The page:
None of these situations on its own would be reason to consider a new door. However, homeowners will need to consider why the opener failed. Sometimes the door system itself may be putting too much strain on the opener. For example, old springs and rollers can force the opener to work harder than normal causing damage to the motor. Your garage door technician can assess the condition of the door when servicing the opener and if there is an issue with the door, you will need to consider the bigger picture.
Garage Door Replacement Situations
A new garage door is always a good investment, especially from a return on investment perspective. Studies conclude that a new garage door gets the best return on investment and has the greatest impact on a home’s curb appeal. But the increased value of your home doesn’t matter much if you have no plans to sell in the next 5 years or so. So aside from curb appeal, homeowners need to trade-off new doors versus repair based on expense and functionality. In other words, what’s the most economical way to get a door that provides the features you need?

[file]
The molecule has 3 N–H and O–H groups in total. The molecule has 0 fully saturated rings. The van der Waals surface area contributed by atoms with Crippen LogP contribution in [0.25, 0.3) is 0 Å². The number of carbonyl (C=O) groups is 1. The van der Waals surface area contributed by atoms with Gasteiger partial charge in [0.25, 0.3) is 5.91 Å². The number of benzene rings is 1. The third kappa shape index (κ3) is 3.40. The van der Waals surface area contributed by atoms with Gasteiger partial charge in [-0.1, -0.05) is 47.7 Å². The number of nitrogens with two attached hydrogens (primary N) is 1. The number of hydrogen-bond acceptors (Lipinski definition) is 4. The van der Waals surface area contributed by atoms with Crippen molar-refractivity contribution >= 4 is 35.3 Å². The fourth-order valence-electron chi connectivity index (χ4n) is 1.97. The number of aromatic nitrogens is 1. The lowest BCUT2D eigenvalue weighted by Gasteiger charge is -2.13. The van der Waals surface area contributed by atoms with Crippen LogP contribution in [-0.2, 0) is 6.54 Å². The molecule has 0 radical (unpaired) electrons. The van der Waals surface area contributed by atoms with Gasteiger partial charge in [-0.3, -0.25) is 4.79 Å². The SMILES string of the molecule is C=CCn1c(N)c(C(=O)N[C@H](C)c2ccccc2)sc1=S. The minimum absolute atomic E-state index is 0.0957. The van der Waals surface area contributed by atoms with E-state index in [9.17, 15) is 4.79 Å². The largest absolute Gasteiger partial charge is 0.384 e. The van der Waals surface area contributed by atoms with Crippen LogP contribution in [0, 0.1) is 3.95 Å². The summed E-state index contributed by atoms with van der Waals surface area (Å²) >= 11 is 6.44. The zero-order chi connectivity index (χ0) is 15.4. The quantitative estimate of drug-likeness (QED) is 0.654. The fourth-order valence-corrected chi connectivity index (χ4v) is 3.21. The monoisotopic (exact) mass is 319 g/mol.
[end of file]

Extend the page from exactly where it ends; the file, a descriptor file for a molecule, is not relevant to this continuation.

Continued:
Garage Door Over 15 Years Old
With garage door life expectancy between 15-30 years, any door over 15 years old is at least past mid-life. So you need to consider if putting money into a repair makes sense for a door you may be replacing soon. The value of your existing door plays into this as well. For example, a high end insulated door may be worth more repair expense versus a cheaper standard sectional door. This is especially true if you plan to replace with an equal quality door. Does it make sense to spend $500 on a $2000 door that you may replace in 5 years? Probably not. Does it make sense to spend $500 on a $5000 high quality door? Maybe so. Chances are your high quality door will last longer too.